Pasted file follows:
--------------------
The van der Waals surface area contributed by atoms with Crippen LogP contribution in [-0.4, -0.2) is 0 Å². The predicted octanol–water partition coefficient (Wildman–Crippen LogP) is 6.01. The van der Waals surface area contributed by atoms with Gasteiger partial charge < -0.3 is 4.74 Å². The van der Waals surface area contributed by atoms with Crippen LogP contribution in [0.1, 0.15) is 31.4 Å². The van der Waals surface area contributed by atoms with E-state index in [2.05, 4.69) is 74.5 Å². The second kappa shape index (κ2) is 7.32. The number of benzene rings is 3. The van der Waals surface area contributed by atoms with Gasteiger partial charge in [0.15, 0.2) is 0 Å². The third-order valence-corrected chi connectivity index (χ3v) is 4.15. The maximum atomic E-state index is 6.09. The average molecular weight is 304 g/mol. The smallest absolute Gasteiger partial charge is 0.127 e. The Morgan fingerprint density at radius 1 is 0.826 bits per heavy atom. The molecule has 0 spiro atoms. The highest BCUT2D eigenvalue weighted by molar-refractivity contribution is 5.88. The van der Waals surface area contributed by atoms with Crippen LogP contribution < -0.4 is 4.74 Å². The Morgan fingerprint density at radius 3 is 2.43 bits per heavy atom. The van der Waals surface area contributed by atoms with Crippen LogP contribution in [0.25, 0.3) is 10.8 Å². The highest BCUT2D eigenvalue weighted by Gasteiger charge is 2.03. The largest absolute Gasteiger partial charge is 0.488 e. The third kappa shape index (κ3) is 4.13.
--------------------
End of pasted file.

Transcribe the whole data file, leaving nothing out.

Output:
The van der Waals surface area contributed by atoms with Crippen LogP contribution in [-0.4, -0.2) is 0 Å². The predicted octanol–water partition coefficient (Wildman–Crippen LogP) is 6.01. The van der Waals surface area contributed by atoms with Gasteiger partial charge < -0.3 is 4.74 Å². The van der Waals surface area contributed by atoms with Crippen LogP contribution in [0.1, 0.15) is 31.4 Å². The van der Waals surface area contributed by atoms with E-state index in [2.05, 4.69) is 74.5 Å². The second kappa shape index (κ2) is 7.32. The number of benzene rings is 3. The van der Waals surface area contributed by atoms with Gasteiger partial charge in [0.15, 0.2) is 0 Å². The third-order valence-corrected chi connectivity index (χ3v) is 4.15. The maximum atomic E-state index is 6.09. The average molecular weight is 304 g/mol. The smallest absolute Gasteiger partial charge is 0.127 e. The Morgan fingerprint density at radius 1 is 0.826 bits per heavy atom. The molecule has 0 spiro atoms. The highest BCUT2D eigenvalue weighted by molar-refractivity contribution is 5.88. The van der Waals surface area contributed by atoms with Crippen LogP contribution < -0.4 is 4.74 Å². The Morgan fingerprint density at radius 3 is 2.43 bits per heavy atom. The van der Waals surface area contributed by atoms with Crippen LogP contribution in [0.25, 0.3) is 10.8 Å². The highest BCUT2D eigenvalue weighted by Gasteiger charge is 2.03. The largest absolute Gasteiger partial charge is 0.488 e. The third kappa shape index (κ3) is 4.13.